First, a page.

sad cactus

Gorgeous "Sapsucker" [CS][CD] SAD074

Gorgeous writes fractured and fragmented - and here, on their second long-playing album ‘Sapsucker’, richly fermented - songs about technological dread, literal and figurative monsters, liars, dreamers, and true believers, and other things too. They make love songs for deep fakes in occasional odd time. They call themselves a pop band because rock is dead and experimental noise punk in half and waltz and quintuple shuffle time is a hard sell. Or at least it often felt that way when they started the band back in 2017, as a challenge to convention and conventional meter, and a dare to one another.

Made in virtual isolation with close collaborator, mixer-producer-sound whisperer Michael DiSanto for much of 2020 and 2021 - albeit with a number of breaks and near breakdowns, ‘Sapsucker’ builds on the strengths of Gorgeous’s previous releases and frequently conjures the raw kinetic energy of the pair’s live show. Clearly emboldened by the flattering distortions and reverberations contrived by their engineer (enabler?) via his precise and exacting control of their hermetic yet cheerfully contaminated acoustical environment, the group have advanced in ambition and achievement on this recording.

Space and prime numbers remain animating concerns, of course, but whereas old work was characterized by a certain sweet and sour major-key melodicism, these new songs survey a broader set of intervalic configurations and psycho-emotional effects. In earlier compositions, Lipperman’s voice and guitar were often deployed in purely functional arrangements of counterpoint. Here on ‘Sapsucker’ her singing is newly confident, disarmingly exposed, emotionally intimate, vulnerable. Lyrics that were once rife with insider jokes and innuendos remain ripe with cynicism, but have been placed in the service of genuine storytelling. A mysterious, unreliable narrator at safe ironic distance has given way to a motley assortment of desperate and deranged characters.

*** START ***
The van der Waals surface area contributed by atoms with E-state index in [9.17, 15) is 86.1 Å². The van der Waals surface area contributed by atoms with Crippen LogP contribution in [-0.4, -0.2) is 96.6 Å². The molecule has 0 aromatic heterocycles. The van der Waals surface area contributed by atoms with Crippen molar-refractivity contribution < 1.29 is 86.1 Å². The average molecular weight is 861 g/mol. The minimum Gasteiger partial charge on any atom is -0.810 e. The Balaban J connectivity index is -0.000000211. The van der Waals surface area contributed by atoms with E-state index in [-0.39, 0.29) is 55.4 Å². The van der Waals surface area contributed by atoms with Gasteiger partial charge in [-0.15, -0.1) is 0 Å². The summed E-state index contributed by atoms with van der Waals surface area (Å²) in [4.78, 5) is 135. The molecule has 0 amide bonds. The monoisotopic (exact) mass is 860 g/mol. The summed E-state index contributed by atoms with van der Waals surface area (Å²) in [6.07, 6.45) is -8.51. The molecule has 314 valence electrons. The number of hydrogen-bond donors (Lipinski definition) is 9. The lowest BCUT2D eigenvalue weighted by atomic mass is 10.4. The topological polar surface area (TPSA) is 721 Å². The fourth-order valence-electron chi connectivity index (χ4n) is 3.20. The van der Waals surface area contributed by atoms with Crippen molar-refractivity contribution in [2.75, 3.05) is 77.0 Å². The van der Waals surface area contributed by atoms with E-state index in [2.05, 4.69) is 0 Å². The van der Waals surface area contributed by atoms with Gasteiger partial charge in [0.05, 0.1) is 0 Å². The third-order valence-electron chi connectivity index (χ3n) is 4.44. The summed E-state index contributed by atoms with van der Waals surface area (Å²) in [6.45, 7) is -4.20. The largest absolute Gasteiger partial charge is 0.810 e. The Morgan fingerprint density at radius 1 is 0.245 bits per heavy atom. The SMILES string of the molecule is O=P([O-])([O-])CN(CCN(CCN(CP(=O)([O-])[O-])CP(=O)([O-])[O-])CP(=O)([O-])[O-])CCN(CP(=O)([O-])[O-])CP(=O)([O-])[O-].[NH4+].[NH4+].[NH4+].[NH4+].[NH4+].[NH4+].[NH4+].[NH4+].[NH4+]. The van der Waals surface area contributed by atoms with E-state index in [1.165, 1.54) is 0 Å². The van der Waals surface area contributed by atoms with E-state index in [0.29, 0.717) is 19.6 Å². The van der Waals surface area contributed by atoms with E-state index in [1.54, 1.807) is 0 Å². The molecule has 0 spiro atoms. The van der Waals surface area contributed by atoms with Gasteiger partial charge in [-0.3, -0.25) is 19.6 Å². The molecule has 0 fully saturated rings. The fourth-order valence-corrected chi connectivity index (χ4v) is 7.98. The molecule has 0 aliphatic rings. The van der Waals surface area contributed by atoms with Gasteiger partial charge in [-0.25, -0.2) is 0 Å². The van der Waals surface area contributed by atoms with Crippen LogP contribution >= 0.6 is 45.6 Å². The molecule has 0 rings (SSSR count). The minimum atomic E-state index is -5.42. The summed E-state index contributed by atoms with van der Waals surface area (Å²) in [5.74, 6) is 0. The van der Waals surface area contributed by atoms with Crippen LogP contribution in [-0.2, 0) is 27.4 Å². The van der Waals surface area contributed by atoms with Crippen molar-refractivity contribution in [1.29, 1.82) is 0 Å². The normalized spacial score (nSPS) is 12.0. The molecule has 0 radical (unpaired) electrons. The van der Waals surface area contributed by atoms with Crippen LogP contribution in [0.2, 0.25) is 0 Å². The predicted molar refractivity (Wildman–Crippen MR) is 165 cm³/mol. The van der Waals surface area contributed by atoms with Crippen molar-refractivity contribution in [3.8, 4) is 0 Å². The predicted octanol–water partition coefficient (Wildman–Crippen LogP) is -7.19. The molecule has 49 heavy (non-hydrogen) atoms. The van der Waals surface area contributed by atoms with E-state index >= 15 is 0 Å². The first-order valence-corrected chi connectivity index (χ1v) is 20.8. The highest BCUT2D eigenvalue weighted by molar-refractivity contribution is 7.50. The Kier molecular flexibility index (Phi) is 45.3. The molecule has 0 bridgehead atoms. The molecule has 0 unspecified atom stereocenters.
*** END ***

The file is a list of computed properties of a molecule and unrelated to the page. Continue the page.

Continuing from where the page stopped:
‘Sapsucker’ is a claustrophobic, dense, and somewhat strange experimental pop gem, which suggests a band finding its footing, settling into its own weird and warped groove. To borrow a developmental metaphor, the ensemble’s once soft, juvenile scales have hardened into an impenetrable armor of musical defiance, and unexpectedly, an odd number of horns have also appeared. To admiring audiences and to critics alike, ‘Sapsucker’ offers an unambiguous invitation to get bent.